Comments

Though a pain to write, comments are absolutely vital to keeping our code readable. The following rules describe what you should comment and where. But remember: while comments are very important, the best code is self-documenting. Giving sensible names to types and variables is much better than using obscure names that you must then explain through comments.

When writing your comments, write for your audience: the next contributor who will need to understand your code. Be generous — the next one may be you!

Comment Style

link
Use either the // or /* */ syntax, as long as you are consistent.

File Comments

link
Start each file with a copyright notice, followed by a description of the contents of the file.

Class Comments

link
Every class definition should have an accompanying comment that describes what it is for and how it should be used.

Function Comments

link
Declaration comments describe use of the function; comments at the definition of a function describe operation.

Variable Comments

link
In general the actual name of the variable should be descriptive enough to give a good idea of what the variable is used for. In certain cases, more comments are required.

Implementation Comments

link
In your implementation you should have comments in tricky, non-obvious, interesting, or important parts of your code.

Punctuation, Spelling and Grammar

link
Pay attention to punctuation, spelling, and grammar; it is easier to read well-written comments than badly written ones.

TODO Comments

link
Use TODO comments for code that is temporary, a short-term solution, or good-enough but not perfect.

Deprecation Comments

link
Mark deprecated interface points with DEPRECATED comments.

Formatting

Coding style and formatting are pretty arbitrary, but a project is much easier to follow if everyone uses the same style. Individuals may not agree with every aspect of the formatting rules, and some of the rules may take some getting used to, but it is important that all project contributors follow the style rules so that they can all read and understand everyone's code easily.

Line Length

link
Each line of text in your code should be at most 120 characters long.

Non-ASCII Characters

link
Non-ASCII characters should be rare, and must use UTF-8 formatting.

Spaces vs. Tabs

link
Use only spaces, and indent 4 spaces at a time.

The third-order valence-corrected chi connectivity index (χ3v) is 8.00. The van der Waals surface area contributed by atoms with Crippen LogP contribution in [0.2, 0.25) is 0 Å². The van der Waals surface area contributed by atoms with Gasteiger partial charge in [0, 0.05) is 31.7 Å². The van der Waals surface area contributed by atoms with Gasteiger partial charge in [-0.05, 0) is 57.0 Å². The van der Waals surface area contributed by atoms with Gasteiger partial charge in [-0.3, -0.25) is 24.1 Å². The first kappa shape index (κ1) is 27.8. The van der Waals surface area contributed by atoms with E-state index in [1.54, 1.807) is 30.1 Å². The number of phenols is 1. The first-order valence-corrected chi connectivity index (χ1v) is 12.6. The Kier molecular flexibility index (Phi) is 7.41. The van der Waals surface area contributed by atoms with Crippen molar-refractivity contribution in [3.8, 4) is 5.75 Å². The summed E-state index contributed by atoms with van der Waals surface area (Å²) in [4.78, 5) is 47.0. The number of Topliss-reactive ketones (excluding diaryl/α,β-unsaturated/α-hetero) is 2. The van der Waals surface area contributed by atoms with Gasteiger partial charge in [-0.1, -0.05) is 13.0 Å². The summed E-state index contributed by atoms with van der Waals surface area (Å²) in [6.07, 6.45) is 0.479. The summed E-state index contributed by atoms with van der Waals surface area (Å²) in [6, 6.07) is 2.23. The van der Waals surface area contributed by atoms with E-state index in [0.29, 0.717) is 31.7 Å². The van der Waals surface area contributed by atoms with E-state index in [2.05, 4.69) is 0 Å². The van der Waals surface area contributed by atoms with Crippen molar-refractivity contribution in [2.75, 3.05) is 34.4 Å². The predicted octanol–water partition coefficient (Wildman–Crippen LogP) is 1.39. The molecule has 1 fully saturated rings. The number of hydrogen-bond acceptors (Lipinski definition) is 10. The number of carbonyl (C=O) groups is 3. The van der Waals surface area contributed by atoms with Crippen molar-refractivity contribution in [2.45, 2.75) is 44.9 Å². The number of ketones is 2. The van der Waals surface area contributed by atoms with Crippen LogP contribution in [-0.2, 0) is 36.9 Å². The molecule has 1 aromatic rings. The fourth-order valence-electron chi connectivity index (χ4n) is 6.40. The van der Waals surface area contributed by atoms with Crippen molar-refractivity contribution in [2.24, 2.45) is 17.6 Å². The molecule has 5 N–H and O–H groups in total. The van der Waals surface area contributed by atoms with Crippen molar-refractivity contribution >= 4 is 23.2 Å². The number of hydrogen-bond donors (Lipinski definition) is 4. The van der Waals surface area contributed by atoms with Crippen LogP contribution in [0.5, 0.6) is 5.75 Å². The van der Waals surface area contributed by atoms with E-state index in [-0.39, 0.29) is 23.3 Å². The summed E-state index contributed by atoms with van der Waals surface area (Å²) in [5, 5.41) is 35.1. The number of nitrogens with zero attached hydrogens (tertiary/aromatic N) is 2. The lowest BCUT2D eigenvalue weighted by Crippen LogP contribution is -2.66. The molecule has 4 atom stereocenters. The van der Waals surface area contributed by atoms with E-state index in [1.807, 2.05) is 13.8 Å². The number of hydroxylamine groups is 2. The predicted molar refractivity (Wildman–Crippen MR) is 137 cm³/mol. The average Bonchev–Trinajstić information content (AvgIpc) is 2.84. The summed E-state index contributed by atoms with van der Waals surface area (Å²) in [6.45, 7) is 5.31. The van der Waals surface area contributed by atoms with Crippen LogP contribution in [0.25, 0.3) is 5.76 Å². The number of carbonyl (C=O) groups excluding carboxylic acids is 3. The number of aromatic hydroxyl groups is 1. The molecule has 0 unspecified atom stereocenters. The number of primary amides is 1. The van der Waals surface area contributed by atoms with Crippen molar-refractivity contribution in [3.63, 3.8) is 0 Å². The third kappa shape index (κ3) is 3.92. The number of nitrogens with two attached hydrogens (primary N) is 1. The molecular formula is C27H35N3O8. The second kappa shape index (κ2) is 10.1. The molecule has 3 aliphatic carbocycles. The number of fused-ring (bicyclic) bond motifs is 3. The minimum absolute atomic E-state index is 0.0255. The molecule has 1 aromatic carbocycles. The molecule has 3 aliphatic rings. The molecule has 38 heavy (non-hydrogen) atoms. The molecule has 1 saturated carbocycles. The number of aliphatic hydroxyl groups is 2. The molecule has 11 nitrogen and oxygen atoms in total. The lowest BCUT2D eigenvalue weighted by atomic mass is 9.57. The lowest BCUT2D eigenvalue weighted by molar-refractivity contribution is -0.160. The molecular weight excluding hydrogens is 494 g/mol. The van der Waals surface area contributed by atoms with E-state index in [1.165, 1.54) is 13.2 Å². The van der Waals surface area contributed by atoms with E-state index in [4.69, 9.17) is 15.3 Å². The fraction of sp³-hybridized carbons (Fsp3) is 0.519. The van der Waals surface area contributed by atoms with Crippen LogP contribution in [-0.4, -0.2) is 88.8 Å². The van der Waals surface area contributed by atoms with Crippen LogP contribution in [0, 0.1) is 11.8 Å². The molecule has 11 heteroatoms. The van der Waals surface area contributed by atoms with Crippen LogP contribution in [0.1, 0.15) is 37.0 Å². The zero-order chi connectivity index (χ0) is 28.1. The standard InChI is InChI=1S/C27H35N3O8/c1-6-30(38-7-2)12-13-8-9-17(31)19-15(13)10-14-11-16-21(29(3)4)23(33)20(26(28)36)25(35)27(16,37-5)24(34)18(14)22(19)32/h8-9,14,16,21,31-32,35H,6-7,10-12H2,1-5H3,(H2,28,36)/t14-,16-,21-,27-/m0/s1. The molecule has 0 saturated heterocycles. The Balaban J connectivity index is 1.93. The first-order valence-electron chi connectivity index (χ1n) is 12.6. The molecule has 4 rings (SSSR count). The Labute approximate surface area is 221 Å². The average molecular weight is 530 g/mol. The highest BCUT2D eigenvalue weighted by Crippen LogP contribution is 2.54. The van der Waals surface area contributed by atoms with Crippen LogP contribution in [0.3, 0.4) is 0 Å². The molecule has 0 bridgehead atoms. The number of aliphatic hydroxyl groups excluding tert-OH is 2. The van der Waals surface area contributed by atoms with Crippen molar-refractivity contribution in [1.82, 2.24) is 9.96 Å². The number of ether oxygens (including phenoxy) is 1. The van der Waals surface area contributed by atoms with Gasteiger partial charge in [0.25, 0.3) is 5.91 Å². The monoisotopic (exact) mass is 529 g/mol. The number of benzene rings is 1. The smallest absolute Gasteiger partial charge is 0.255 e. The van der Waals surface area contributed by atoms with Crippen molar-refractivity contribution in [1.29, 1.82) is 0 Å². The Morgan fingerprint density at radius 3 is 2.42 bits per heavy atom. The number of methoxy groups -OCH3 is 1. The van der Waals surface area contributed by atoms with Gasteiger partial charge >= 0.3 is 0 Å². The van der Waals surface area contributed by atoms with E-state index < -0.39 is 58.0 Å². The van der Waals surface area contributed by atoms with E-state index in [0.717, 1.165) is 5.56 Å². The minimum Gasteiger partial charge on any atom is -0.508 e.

Function Declarations and Definitions

link
Return type on the same line as function name, parameters on the same line if they fit.

Function Calls

link
On one line if it fits; otherwise, wrap arguments at the parenthesis.

Conditionals

link
Prefer no spaces inside parentheses. The else keyword belongs on a new line.

Loops and Switch Statements

link
Switch statements may use braces for blocks. Empty loop bodies should use {} or continue.

Pointer and Reference Expressions

link
No spaces around period or arrow. Pointer operators do not have trailing spaces.

Boolean Expressions

link
When you have a boolean expression that is longer than the standard line length, be consistent in how you break up the lines.

Return Values

link
Do not needlessly surround the return expression with parentheses.

Variable and Array Initialization

link
Use {}.

Preprocessor Directives

link
The hash mark that starts a preprocessor directive should always be at the beginning of the line.

Class Format

link
Sections in public, protected and private order.

Constructor Initializer Lists

link
Constructor initializer lists can be all on one line or with subsequent lines indented four spaces.

Namespace Formatting

link
The contents of namespaces are not indented.

Horizontal Whitespace

link
Use of horizontal whitespace depends on location. Never put trailing whitespace at the end of a line.

Vertical Whitespace

link
Minimize use of vertical whitespace but apply it to enhance readability.

Exceptions to the Rules

The coding conventions described above are mandatory. However, like all good rules, these sometimes have exceptions, which we discuss here.

Existing Non-conformant Code

link
You may diverge from the rules when dealing with code that does not conform to this style guide.

Parting Words

Use common sense and BE CONSISTENT.

If you are editing code, take a few minutes to look at the code around you and determine its style. If they use spaces around their if clauses, you should, too. If their comments have little boxes of stars around them, make your comments have little boxes of stars around them too.

The point of having style guidelines is to have a common vocabulary of coding so people can concentrate on what you are saying, rather than on how you are saying it. We present global style rules here so people know the vocabulary. But local style is also important. If code you add to a file looks drastically different from the existing code around it, the discontinuity throws readers out of their rhythm when they go to read it. Try to avoid this.

OK, enough writing about writing code; the code itself is much more interesting. Have fun!